Complex pension annual allowance changes could catch out higher-earners

Higher earners could be caught out following changes to the pension annual allowance.

Under rules introduced in 2017, individuals earning more than £150,000 are restricted as to how much they can save into their pensions but, because the system is becoming increasingly confusing, many of them are likely to have paid too much in.

Most people in the UK are allowed to pay up to £40,000 into a pension each year. Savers benefit from a generous amount of tax relief, ranging from 20 per cent to 45 per cent depending on their income, and this is the main benefit of saving into a pension.

However, since April 2016, this annual allowance has fallen for the UK’s highest earners, with the allowance reducing by one pound for every two pounds of income above £150,000, with a maximum reduction of £30,000. This means that anyone earning more than £210,000 can only pay £10,000 into a pension each year.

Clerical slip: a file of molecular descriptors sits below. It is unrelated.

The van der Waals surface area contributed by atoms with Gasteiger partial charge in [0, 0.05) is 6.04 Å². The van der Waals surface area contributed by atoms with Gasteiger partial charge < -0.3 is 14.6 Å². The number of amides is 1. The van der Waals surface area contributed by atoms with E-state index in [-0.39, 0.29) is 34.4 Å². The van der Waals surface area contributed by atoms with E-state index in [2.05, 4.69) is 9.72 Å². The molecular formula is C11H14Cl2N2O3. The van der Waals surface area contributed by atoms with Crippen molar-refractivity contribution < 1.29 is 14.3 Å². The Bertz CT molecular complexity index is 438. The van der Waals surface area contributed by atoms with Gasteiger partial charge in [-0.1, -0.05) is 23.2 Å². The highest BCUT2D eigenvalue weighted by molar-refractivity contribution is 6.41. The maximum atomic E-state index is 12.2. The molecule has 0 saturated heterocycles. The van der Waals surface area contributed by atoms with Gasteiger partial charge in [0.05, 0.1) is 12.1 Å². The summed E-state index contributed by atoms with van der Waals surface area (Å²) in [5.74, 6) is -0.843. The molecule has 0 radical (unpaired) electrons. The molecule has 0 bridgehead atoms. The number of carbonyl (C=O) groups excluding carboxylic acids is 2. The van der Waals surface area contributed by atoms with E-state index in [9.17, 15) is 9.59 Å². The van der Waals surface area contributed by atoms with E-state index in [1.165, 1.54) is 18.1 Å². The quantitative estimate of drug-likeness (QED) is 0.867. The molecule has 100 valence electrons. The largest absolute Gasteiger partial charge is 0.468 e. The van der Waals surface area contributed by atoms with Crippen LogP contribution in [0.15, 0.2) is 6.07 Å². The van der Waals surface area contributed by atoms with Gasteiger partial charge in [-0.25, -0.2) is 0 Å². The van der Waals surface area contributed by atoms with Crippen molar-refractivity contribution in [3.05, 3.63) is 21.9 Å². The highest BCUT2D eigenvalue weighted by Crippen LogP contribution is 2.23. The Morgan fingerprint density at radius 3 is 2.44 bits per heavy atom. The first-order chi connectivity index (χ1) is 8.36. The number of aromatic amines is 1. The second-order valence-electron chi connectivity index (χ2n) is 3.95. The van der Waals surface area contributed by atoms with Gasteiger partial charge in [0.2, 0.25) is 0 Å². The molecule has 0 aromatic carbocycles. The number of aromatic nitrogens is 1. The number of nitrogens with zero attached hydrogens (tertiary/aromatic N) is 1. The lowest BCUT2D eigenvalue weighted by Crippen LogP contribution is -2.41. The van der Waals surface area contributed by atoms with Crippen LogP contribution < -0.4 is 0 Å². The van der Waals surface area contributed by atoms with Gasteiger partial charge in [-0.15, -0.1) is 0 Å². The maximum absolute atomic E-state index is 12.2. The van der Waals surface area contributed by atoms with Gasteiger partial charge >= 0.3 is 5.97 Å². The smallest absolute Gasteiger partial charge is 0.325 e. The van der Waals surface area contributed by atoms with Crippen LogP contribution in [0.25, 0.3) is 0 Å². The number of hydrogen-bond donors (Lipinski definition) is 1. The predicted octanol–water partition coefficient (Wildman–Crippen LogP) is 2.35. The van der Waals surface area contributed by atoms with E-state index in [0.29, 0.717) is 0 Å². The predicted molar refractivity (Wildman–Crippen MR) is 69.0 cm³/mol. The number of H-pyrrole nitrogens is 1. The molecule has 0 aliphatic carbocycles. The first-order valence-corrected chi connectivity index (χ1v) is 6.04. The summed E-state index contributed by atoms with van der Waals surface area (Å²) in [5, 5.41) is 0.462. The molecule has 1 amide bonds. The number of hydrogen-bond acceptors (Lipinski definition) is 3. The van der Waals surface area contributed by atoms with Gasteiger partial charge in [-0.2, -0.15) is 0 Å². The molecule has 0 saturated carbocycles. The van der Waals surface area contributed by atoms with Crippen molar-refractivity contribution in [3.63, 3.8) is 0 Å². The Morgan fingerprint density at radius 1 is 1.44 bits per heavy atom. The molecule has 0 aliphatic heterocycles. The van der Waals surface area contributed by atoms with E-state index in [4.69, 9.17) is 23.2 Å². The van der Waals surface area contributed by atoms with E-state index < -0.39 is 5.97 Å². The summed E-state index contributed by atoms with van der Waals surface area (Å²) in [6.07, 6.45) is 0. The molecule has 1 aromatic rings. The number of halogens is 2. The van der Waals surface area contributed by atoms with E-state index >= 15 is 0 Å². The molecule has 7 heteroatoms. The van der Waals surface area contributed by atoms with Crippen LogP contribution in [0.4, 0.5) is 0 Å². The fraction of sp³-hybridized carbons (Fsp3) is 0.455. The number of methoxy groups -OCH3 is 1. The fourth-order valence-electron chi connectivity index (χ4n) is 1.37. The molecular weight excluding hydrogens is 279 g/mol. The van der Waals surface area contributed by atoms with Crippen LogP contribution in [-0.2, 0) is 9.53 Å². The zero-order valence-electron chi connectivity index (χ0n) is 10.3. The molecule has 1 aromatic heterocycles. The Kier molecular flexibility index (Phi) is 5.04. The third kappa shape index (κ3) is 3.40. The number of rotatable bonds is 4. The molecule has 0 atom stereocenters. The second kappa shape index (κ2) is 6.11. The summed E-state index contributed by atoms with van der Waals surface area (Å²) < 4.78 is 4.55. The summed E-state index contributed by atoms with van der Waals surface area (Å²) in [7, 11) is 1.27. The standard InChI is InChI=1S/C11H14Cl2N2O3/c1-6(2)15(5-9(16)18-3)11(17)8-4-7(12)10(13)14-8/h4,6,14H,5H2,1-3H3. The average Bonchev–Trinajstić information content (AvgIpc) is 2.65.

There are fears that a number of these higher earners will not have understood the changes, which have been described as “absurdly complex”. However, if they have inadvertently paid the ‘usual’ £40,000, they could now be facing a tax bill of £13,500 – 45 per cent tax on the excess contribution of £30,000.

According to the most recent available Government data, 350,000 people in the UK had a total income of more than £150,000 in the 2014/15 tax year. However, this number is likely to have risen considerably since then.

For more information about MD Consulting’s personal tax services, please contact us.

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